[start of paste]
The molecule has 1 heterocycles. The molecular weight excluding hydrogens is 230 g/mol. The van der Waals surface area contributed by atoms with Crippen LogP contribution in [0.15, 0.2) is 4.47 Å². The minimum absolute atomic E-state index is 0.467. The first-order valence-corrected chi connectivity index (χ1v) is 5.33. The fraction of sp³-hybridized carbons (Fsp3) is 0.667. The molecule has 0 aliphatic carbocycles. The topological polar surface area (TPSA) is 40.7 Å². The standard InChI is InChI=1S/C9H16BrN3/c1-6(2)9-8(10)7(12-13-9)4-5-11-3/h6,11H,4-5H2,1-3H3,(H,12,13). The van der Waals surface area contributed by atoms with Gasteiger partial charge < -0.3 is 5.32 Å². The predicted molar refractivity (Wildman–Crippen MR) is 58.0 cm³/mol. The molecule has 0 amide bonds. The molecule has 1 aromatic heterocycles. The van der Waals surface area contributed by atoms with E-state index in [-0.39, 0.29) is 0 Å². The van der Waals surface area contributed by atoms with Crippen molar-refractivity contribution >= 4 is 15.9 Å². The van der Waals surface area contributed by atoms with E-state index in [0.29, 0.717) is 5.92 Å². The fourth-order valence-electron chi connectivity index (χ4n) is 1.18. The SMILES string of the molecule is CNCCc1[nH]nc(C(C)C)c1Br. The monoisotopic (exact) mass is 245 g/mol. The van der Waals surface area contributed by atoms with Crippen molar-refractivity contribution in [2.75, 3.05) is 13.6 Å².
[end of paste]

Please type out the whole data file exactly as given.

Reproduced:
The molecule has 1 heterocycles. The molecular weight excluding hydrogens is 230 g/mol. The van der Waals surface area contributed by atoms with Crippen LogP contribution in [0.15, 0.2) is 4.47 Å². The minimum absolute atomic E-state index is 0.467. The first-order valence-corrected chi connectivity index (χ1v) is 5.33. The fraction of sp³-hybridized carbons (Fsp3) is 0.667. The molecule has 0 aliphatic carbocycles. The topological polar surface area (TPSA) is 40.7 Å². The standard InChI is InChI=1S/C9H16BrN3/c1-6(2)9-8(10)7(12-13-9)4-5-11-3/h6,11H,4-5H2,1-3H3,(H,12,13). The van der Waals surface area contributed by atoms with Gasteiger partial charge < -0.3 is 5.32 Å². The predicted molar refractivity (Wildman–Crippen MR) is 58.0 cm³/mol. The molecule has 0 amide bonds. The molecule has 1 aromatic heterocycles. The van der Waals surface area contributed by atoms with E-state index in [-0.39, 0.29) is 0 Å². The van der Waals surface area contributed by atoms with Crippen molar-refractivity contribution >= 4 is 15.9 Å². The van der Waals surface area contributed by atoms with E-state index in [0.29, 0.717) is 5.92 Å². The fourth-order valence-electron chi connectivity index (χ4n) is 1.18. The SMILES string of the molecule is CNCCc1[nH]nc(C(C)C)c1Br. The monoisotopic (exact) mass is 245 g/mol. The van der Waals surface area contributed by atoms with Crippen molar-refractivity contribution in [2.75, 3.05) is 13.6 Å².